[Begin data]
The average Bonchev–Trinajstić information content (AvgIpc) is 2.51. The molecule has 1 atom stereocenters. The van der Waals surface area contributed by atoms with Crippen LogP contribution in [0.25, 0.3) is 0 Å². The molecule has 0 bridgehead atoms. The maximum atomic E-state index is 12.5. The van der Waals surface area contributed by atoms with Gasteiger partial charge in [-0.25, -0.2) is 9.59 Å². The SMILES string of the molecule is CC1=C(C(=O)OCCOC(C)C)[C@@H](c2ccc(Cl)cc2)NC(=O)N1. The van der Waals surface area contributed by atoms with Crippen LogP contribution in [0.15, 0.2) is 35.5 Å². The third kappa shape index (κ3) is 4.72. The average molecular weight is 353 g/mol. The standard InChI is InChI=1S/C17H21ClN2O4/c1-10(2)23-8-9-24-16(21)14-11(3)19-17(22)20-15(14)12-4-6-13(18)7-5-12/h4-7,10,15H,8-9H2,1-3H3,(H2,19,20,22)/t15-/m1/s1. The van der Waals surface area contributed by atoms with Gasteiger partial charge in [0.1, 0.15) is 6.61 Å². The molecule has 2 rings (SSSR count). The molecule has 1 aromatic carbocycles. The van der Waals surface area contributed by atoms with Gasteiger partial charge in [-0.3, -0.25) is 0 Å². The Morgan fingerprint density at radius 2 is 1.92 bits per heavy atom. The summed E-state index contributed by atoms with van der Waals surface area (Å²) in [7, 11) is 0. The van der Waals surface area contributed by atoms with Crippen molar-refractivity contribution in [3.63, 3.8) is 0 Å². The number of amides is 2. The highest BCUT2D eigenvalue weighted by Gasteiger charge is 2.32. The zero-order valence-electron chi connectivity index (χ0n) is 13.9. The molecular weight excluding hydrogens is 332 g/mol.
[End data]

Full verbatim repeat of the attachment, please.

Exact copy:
The average Bonchev–Trinajstić information content (AvgIpc) is 2.51. The molecule has 1 atom stereocenters. The van der Waals surface area contributed by atoms with Crippen LogP contribution in [0.25, 0.3) is 0 Å². The molecule has 0 bridgehead atoms. The maximum atomic E-state index is 12.5. The van der Waals surface area contributed by atoms with Gasteiger partial charge in [-0.25, -0.2) is 9.59 Å². The SMILES string of the molecule is CC1=C(C(=O)OCCOC(C)C)[C@@H](c2ccc(Cl)cc2)NC(=O)N1. The van der Waals surface area contributed by atoms with Crippen LogP contribution in [0.15, 0.2) is 35.5 Å². The third kappa shape index (κ3) is 4.72. The average molecular weight is 353 g/mol. The standard InChI is InChI=1S/C17H21ClN2O4/c1-10(2)23-8-9-24-16(21)14-11(3)19-17(22)20-15(14)12-4-6-13(18)7-5-12/h4-7,10,15H,8-9H2,1-3H3,(H2,19,20,22)/t15-/m1/s1. The van der Waals surface area contributed by atoms with Gasteiger partial charge in [0.1, 0.15) is 6.61 Å². The molecule has 2 rings (SSSR count). The molecule has 1 aromatic carbocycles. The van der Waals surface area contributed by atoms with Gasteiger partial charge in [-0.3, -0.25) is 0 Å². The Morgan fingerprint density at radius 2 is 1.92 bits per heavy atom. The summed E-state index contributed by atoms with van der Waals surface area (Å²) in [7, 11) is 0. The van der Waals surface area contributed by atoms with Crippen molar-refractivity contribution in [3.63, 3.8) is 0 Å². The number of amides is 2. The highest BCUT2D eigenvalue weighted by Gasteiger charge is 2.32. The zero-order valence-electron chi connectivity index (χ0n) is 13.9. The molecular weight excluding hydrogens is 332 g/mol.